Wednesday, March 30, 2016


What does the expression “without rhyme or reason” tell us about rhyme? It seems to me to mean that, along with reason, it is one of two valid alternative modes of expression, at least in poetry.

Let us consult the excellent J. A. Cuddon’s “Literary Terms and Literary Theory,” which tells us that it is “the formalized consonance of syllables . . . which probably originated in prehistoric ritual, but only in the last millennium has it come to dominate verse architecture.” Cuddon died in 1996, but the fourth, and to my knowledge last, edition, revised by C. E. Preston, came out in 1998, and the following year as a Penguin paperback. Though admirable, his discussion of rhyme may not be totally up-to-date.

Poetry went its merry unrhymed way until circa AD 200, in North African Church Latin. rhyme appeared and was duly popularized by the wandering scholars, drinkers and womanizers, the so-called “vagantes,” in the Middle Ages, with their rhymed Latin verse. This we now know best from the “Carmina Burana,” a selection set to music by Carl Orff. The word rhyme itself comes from the Provencal “rim,” whence the still extant version “rime,” mostly superseded by the rh spelling, derived by faulty analogy from the Greek “rhythmos.”

Before that, much splendid lyric poetry, say, by Sappho in Greek and Catullus in Latin, and not forgetting the epic of Homer and Virgil, depended solely on meter or rhythm. To my mind, or ear, rhyme is much missed, as in modern times it has been much abandoned for blank verse  (iambic pentameter—five accented syllables to five or more unaccented ones to a verse i.e., line) and free verse, about which more anon.

Full rhyme means identical consonants after a repeated vowel, e.g., book/nook or glide/deride. Which when the rhyming sound is monosyllabic is called masculine, when bisyllabic, e.g. barber/harbor, feminine. Clearly monosyllabic sounds harder than bi- or disyllabic. There is also triple rhyme, as in gratitude/platitude, but that is somewhat ponderous and relatively rare. There is also rhyme where the consonant before the rhyming vowel is  identical, as in bled/fled, known as “rime riche,” the French term, because it is considered okay in French versification but, for some reason, frowned upon in English.

There is also something known as half-, slant-, or near-rhyme, as in gender/hinder or helping/scalping or Cerberus/barbarous, which, however, should be used in moderation, except, say, in Hungarian, where pure rhyme is hard to come by.

There exist also cousins of rhyme, first of all assonance, where a vowel is repeated e.g., sodden condom or thrilling visits. Next, alliteration, where a consonant is repeated, as in rightly remembered rituals or warmly welcomed wanderers.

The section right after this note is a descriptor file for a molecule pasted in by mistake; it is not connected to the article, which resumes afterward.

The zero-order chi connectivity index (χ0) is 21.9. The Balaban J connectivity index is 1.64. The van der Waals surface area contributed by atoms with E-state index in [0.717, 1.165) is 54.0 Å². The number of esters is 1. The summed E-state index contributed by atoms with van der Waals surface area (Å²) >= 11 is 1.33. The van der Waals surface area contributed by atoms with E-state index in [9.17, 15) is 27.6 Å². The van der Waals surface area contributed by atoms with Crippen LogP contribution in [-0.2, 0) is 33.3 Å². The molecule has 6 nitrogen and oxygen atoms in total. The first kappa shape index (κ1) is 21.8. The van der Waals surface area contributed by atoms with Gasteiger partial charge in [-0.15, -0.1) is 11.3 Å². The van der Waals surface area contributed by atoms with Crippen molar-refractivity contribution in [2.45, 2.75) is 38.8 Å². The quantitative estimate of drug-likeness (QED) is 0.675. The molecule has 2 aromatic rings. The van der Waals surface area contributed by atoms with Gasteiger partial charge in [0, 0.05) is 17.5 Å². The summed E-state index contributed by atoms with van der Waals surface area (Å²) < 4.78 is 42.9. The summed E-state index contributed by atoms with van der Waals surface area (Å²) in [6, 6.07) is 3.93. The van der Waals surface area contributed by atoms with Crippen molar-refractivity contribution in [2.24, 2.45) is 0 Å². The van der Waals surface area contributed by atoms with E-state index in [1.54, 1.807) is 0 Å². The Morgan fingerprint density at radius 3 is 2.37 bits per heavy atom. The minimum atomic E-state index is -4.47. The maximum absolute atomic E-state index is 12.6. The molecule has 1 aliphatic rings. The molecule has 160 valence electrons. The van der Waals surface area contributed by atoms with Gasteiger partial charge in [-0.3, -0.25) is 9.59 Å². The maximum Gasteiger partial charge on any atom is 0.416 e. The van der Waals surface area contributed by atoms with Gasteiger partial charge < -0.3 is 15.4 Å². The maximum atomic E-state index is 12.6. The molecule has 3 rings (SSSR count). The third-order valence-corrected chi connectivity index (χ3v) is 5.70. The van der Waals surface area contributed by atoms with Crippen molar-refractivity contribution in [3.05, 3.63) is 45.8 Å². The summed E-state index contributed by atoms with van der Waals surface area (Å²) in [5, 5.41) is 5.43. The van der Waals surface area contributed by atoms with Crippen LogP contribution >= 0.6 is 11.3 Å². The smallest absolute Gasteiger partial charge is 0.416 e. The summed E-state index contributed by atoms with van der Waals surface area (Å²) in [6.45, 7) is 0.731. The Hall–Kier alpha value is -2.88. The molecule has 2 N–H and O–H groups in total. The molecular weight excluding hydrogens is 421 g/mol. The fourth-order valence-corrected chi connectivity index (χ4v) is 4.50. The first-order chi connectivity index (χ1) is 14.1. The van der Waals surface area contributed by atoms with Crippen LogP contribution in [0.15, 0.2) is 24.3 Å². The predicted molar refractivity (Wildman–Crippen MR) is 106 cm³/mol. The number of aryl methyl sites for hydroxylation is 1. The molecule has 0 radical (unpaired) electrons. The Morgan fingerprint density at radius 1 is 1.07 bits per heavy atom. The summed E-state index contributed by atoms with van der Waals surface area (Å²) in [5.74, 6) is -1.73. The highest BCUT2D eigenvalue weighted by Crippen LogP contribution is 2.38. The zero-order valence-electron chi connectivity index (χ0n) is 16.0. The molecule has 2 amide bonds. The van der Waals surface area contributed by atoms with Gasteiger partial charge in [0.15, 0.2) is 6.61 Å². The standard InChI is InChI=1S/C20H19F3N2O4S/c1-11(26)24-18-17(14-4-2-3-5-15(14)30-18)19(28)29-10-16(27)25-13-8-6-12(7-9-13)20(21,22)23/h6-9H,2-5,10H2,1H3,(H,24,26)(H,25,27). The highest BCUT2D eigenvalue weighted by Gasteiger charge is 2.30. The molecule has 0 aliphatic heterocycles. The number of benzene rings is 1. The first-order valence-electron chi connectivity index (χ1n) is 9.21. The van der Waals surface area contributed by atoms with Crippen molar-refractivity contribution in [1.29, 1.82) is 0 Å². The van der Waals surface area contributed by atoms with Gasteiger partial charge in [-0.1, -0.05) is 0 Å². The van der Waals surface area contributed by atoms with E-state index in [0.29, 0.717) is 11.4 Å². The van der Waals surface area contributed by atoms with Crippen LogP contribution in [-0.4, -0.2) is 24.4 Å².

Rhyme can be especially seductive within a single verse between middle and end, e.g., “I often heard a saucy word/ From cheeky tots who dreamt up plots,” known as leonine rhyme, named after twelfth-century Canon Leo of St. Victor’ Church in  Paris, who practiced it in Latin. But this can become tiresome in overuse.

Finally, there is such a thing as eye rhyme, existing only for the eye and not the ear, as in wind (the noun) and blind or rather/blather. As a joke, there is also the holorhyme, with entire verses rhyming, as in (sorry I can’t think of an English one) “Par les bois du djinn ou s’entasse de l’effroi/ Parle et bois du gin ou cent tasses de laid froid’ or (one I have previously quoted) “Gall, amant de la reine, alla, tour magnanime,/ Gallament de l’Arene a la Tour Magne a Nimes.” (Please excuse my  lack the requisite accent marks.)

It is time now to ask the basic question: of what use or appeal is rhyme?

There is obviously the harmonious musical effect: the symmetry as of two ears or eyebrows, or of two windows and doors to a room, the fit as of a lid on a box—the sense of brief, momentary
closure, but closure nevertheless. This regardless of whether the rhyme scheme of a quatrain (four-verse stanza) is, in order of frequency, abab, abba, or aabb. Take, for instance, this quatrain by Swinburne:

                        And the best and the worst of this is
                        That neither is most to blame,
                        If you have forgotten my kisses
                        And I have forgotten your name.

Surely this is superior to, say, “Your forgetting my kisses is no worse than my forgetting your name, both equally good and bad.”

Or take the opening quatrains of “A Little Music,” by the now undeservedly forgotten Humbert Wolfe:

                        Since it is evening
                              let us invent
                        love’s undiscovered

                        What shall we steer by
                               having no chart
                        but the deliberate
                               fraud of the heart?

Could that be equaled by any version, similarly in two stanzas, but without the rhyme? You try to do it.

Now let us return to Cuddon: “Particular degrees, types, or positions of rhyme have reasonably particular consequences (though poets are of course always as likely to try to work against the grain). Full rhyme will tend to harmonize with or confirm the sense, while half-rhyme will tend to dissonance or interrogation of the sense . . . . The greater the proximity of rhymes, the greater the acceleration they induce . . . . Such things, of course, bring word effects closer to music.”

But they also have other uses, prominent among them being memorization. It is much easier to remember a rhyming text than an unrhymed one. If you can recall a verse of a rhyming poem, it will most likely conjure up the rhyming next verse. Any public recitalist, or, for that matter, almost any actor, will confirm this mnemonic aid.